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How Red Bull broke all F1 traditions with the new RB18

Red Bull's aggressive-looking RB18 emerged for the first time last week, as pre-season testing got underway in Barcelona. But what makes it so special? RacingNews365.com technical analyst Paolo Filesetti explains.

F1's first pre-season test of 2022 was met with plenty of excitement and curiosity, not only because it marked the first time that the all-new cars would run together on track, but also due to the fact that two teams had not yet shown their full designs to the media. One team was Alfa Romeo. The other? Red Bull, of course. Prior to the trip to Barcelona, they went no further than a basic team launch to introduce new sponsors and without offering any technical value. Curiosity, in particular, swept the paddock at the Circuit de Barcelona Catalunya ahead of Wednesday's running, as media - and in turn fans - waited for their first glimpse of the RB18. Indeed, Lewis Hamilton was compelled to go on a tour of the pit lane to study rival designs, taking a moment to peer inside the Red Bull garage as 2021 title rival Max Verstappen got strapped into his car. When it emerged, the latest car from designers Adrian Newey and Rob Marshall did not disappoint, revealing itself to be a machine that was anything but conventional. Not only did the bodywork shapes represent yet another interpretation of the new rules, but the whole concept of the car also caused a stir, particularly the suspension details. Analysing the aerodynamic concept of the RB18, it is clear that Newey, Marshall and the rest of their team looked carefully at airflow under the car and at sidepod height; the former shooting through the venturi tunnels along the entire underbody of the car and the latter running around the sidepods to provide some additional cooling to the Honda engine.

A striking lower lip on the RB18

It is impossible not to be intrigued by the unprecedented lower lip on the sidepod inlet, which separates the lower airflow from the upper. The lower airflow runs along the bodywork, making use of the Coanda effect, with the airflow sticking to the surface and following the bodywork shape from front to rear (see arrows in the image above). At the rear-end, the bodywork suddenly curves inwards, in a way that is similar to last year's car (the RB16B). As such, Red Bull have tried to keep the package as compact as possible. The floor, on the other hand, has a side profile with a rather evident cut (see the image below). It is also characterised by a distinctive front section, due to the design of the sidepods as described. Mercedes pursues this same effect with the wave pattern on the side of the W13's floor . The engine cover is quite narrow at the top, but expands in front of the rear wing support. In this section, there is a very generous outlet to allow hot air to escape from the radiators. The construction details in this area are extremely refined, but Red Bull should still be able to easily change this configuration over the course of the season – depending on the circuit.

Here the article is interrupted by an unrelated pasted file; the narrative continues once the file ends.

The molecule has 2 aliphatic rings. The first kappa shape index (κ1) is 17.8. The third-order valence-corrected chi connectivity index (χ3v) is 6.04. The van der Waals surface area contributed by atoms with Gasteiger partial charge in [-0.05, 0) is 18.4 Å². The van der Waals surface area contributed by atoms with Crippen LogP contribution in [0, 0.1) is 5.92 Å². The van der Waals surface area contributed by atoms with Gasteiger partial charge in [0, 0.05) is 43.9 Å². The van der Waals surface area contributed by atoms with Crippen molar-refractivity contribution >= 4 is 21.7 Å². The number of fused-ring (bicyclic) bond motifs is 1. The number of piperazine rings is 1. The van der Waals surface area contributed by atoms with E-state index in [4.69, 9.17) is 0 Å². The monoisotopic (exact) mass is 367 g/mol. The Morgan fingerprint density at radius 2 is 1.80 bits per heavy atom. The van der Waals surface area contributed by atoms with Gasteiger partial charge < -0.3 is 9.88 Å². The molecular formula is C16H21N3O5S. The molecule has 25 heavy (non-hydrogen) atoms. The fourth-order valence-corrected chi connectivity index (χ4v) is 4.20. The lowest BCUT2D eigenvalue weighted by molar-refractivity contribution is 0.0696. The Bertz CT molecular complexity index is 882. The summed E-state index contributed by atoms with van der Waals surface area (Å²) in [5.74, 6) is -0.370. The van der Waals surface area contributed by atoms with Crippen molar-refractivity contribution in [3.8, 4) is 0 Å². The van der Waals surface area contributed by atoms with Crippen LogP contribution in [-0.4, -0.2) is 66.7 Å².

Pulling instead of pushing

As for the suspension, Red Bull's decision to go with pull-rod at the front stands out, with teams normally adopting push-rod here. This principle enables the dampers to be placed lower in the chassis, thus lowering the center of gravity, which is - in theory - better for road holding. In any case, the suspension looks completely different from that of the RB16B. However, this is not motivated by the new 18-inch Pirelli tyres, but by the new aerodynamic characteristics of the car. After all, to maximise the load produced by the venturi channels on the floor, the ride height needs to be managed precisely. Limiting variations in ride height between the front and rear of the car, as well as between the two sides of the car, is crucial to maximising aerodynamic efficiency. In this area, however, Newey already has a wealth of experience. In fact, he successfully applied similar techniques with the active suspension seen on the Williams FW14B in 1992.

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